I cook better than I write

Wednesday, November 29, 2006

Down the Richelieu River Part 3

Our first morning in the US was cool and grayish. The wind was getting stronger and the weather radio announced the speed of wind to be 15 knots.

We enjoyed yet another porridge breakfast, drank the coffee, and went to explore the neighborhood in search of the map. Right next to the “Barcomb” marina we saw another one. The owner spoke French and, as it turned out, was from Canada. Just like everyone else he was very surprised to find out that we crossed the border by kayaks and suggested that we take a break for one day, because of the very windy weather conditions: “The wind is at least 20 knots and won’t die off until late afternoon”.

We decided to take off despite the warnings. Our plan was to cross to the East side, through the hole in the half-burned wooden rail-bridge and check the weather conditions on the other side.

It was the first time I’ve paddled in such windy weather. If usually a paddler has to fight the current, we had to fight the wind, which was pushing the boats, and the paddles, slowing us down to 1 km/h (instead of regular 4km/h). We also had to pay attention to the direction of the waves (it’s not fun to flip-over in the middle of the unfamiliar crossing) as well as the half-burned poles of the old bridge sticking out of the water. Some of the poles were short enough to be hidden by waves and only when the water would recess we would see their dangerous ends couple of centimeters away from the boats.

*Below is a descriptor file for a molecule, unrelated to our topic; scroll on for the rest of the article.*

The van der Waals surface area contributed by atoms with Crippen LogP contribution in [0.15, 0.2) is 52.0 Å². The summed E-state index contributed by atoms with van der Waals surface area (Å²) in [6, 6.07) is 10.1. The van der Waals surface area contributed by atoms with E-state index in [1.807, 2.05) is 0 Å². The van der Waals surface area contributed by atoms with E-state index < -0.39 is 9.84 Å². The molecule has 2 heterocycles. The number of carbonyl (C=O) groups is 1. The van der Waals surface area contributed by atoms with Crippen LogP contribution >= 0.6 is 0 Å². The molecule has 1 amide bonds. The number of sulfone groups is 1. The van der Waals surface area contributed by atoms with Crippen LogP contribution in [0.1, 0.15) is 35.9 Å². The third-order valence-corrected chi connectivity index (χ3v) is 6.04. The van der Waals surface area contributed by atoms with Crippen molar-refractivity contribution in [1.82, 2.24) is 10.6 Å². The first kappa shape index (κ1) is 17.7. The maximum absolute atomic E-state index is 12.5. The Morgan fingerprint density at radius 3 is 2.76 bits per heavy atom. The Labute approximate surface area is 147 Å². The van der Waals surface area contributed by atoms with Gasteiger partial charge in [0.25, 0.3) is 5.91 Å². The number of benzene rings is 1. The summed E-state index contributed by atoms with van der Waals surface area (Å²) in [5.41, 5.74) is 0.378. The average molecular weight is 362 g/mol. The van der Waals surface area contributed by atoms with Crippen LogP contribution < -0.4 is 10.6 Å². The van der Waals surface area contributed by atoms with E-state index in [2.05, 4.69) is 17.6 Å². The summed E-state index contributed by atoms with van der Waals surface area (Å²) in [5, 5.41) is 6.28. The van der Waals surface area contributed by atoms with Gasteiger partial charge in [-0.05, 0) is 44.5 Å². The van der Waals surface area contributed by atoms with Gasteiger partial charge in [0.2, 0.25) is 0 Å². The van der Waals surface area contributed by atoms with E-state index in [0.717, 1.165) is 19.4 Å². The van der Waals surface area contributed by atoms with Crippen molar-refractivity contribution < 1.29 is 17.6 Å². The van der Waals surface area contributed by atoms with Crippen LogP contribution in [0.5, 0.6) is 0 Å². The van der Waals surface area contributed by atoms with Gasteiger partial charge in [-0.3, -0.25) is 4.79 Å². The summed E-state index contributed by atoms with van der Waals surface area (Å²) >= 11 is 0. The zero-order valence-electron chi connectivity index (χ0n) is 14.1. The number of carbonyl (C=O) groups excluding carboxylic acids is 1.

But all is well that ends well and almost an hour later we were paddling next to the Eastern shore realizing that the wind is as strong here as it was on the other side. The rain started drizzling over our heads; we “parked” the boats, and decided to wait until the wind dies off.

Anna and John came home an hour later. They were quite surprised to find 2 kayakers on their front yard;

- Judging by the sky, the weather won’t change until tomorrow – said Anna, - but you are welcome to crash in the corner of the yard.
- Would you need an extension cord? Something warm? I won’t be OK until I’ll know that you are good – said John.

It feels SO comforting to meet people who are nice to the crazy kayakers ;)

And so we had half a day to set up the tarp and the tent, watch the rain, rest, eat (Thai soup and Vegetable couscous with textured vegetable protein), and get ready for more adventures.
To be continued ....

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